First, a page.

Entertainment Weekly

Subscribe

Stay Connected

Subscribe

Advertise With Us

Learn More

Skip to content

Article

George Burn's work

A look at films from ”A Damsel in Distress” to ”Oh, God!”

Posted on

George Burns, major movie star? He certainly came close — with or without his cigar. Here’s the best of Burns on video.

A DAMSEL IN DISTRESS (1937, Turner)
While playboy singer Fred Astaire woos socialite Joan Fontaine with Gershwin tunes, Burns and Allen add comic relief as Astaire’s crafty press agent and daffy secretary. Highlight: George and Gracie hoof it with Fred (and hold their own) in the elaborate fun-house showstopper (above).

THE SUNSHINE BOYS (1975, MGM/UA)
After a 36-year absence, Burns returned to the screen in this gem about feuding ex-vaudeville partners. A never-grumpier Walter Matthau gets top billing, but Burns matches him kvetch for kvetch.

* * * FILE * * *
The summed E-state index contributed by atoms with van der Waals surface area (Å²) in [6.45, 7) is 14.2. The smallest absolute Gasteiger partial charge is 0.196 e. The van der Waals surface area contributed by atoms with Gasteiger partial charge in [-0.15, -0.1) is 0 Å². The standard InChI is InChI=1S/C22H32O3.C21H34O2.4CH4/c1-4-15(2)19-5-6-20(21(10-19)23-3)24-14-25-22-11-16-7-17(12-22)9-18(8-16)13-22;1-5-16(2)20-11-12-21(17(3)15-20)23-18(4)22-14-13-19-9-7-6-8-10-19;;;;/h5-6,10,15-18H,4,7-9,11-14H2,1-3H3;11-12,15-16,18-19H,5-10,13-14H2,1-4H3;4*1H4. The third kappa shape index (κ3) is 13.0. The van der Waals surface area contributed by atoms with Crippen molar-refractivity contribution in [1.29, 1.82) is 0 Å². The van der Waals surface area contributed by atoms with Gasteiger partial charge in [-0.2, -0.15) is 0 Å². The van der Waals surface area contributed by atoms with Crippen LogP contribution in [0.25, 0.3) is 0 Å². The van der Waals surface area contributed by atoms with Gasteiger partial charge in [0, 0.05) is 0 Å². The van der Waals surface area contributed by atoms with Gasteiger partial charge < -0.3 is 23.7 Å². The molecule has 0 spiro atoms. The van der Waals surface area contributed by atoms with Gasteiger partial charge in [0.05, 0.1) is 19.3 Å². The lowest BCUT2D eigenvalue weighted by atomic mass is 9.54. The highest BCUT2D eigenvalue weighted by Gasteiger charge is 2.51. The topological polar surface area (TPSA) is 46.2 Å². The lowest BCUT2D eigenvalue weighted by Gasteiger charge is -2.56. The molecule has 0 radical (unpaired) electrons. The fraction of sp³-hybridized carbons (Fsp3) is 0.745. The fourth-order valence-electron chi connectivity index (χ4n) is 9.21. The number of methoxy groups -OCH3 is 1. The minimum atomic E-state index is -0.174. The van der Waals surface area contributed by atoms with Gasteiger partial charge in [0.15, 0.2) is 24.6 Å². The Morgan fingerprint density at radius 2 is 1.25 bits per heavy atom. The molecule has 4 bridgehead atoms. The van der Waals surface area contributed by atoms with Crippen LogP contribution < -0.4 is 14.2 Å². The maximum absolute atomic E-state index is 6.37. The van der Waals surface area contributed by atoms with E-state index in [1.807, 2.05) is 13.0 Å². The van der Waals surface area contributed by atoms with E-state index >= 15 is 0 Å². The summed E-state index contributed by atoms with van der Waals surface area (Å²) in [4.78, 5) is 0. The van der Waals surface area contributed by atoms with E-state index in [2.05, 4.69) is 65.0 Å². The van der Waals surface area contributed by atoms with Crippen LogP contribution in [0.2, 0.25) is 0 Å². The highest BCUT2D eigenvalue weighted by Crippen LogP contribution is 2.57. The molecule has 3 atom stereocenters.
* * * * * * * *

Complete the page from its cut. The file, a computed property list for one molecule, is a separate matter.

OH, GOD! (1977, Warner)
As an unassuming Almighty, Burns pops up in the life of grocery clerk John Denver, the ordinary joe chosen to spread the Word. Directed by Carl Reiner, the film is gentle and warm. Saving it from getting too sticky is deadpan Burns, who dispenses pearls of divine common sense like so many Tonight Show anecdotes.

THE BURNS & ALLEN SHOW (Film Classics)
Two episodes from the early ’50s about money problems from George and Gracie’s long-running series (”Income Tax” and ”Checking Account”).